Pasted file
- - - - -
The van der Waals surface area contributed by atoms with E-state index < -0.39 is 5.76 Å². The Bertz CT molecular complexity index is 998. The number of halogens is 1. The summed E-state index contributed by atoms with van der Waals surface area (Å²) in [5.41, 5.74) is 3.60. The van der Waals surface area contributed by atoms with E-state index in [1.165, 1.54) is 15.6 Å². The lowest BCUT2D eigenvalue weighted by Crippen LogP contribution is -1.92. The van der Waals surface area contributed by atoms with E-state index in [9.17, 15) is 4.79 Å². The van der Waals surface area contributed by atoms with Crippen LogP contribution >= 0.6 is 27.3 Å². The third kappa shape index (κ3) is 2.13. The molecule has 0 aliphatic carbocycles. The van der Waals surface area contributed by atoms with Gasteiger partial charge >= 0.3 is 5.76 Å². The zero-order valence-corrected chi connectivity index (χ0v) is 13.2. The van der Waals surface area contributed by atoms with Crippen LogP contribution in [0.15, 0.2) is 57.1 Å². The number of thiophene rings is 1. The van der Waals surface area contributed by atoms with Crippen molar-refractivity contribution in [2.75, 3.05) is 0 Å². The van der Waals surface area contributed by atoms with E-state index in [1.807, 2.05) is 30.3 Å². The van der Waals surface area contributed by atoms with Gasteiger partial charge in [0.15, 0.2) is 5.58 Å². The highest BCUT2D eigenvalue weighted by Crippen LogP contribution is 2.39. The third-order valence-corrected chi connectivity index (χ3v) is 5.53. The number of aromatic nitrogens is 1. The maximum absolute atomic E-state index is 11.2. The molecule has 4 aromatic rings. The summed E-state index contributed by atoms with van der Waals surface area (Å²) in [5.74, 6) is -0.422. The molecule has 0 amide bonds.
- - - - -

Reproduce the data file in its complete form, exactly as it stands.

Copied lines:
The van der Waals surface area contributed by atoms with E-state index < -0.39 is 5.76 Å². The Bertz CT molecular complexity index is 998. The number of halogens is 1. The summed E-state index contributed by atoms with van der Waals surface area (Å²) in [5.41, 5.74) is 3.60. The van der Waals surface area contributed by atoms with E-state index in [1.165, 1.54) is 15.6 Å². The lowest BCUT2D eigenvalue weighted by Crippen LogP contribution is -1.92. The van der Waals surface area contributed by atoms with E-state index in [9.17, 15) is 4.79 Å². The van der Waals surface area contributed by atoms with Crippen LogP contribution >= 0.6 is 27.3 Å². The third kappa shape index (κ3) is 2.13. The molecule has 0 aliphatic carbocycles. The van der Waals surface area contributed by atoms with Gasteiger partial charge >= 0.3 is 5.76 Å². The zero-order valence-corrected chi connectivity index (χ0v) is 13.2. The van der Waals surface area contributed by atoms with Crippen LogP contribution in [0.15, 0.2) is 57.1 Å². The number of thiophene rings is 1. The van der Waals surface area contributed by atoms with Crippen molar-refractivity contribution in [2.75, 3.05) is 0 Å². The van der Waals surface area contributed by atoms with E-state index in [1.807, 2.05) is 30.3 Å². The van der Waals surface area contributed by atoms with Gasteiger partial charge in [0.15, 0.2) is 5.58 Å². The highest BCUT2D eigenvalue weighted by Crippen LogP contribution is 2.39. The third-order valence-corrected chi connectivity index (χ3v) is 5.53. The number of aromatic nitrogens is 1. The maximum absolute atomic E-state index is 11.2. The molecule has 4 aromatic rings. The summed E-state index contributed by atoms with van der Waals surface area (Å²) in [5.74, 6) is -0.422. The molecule has 0 amide bonds.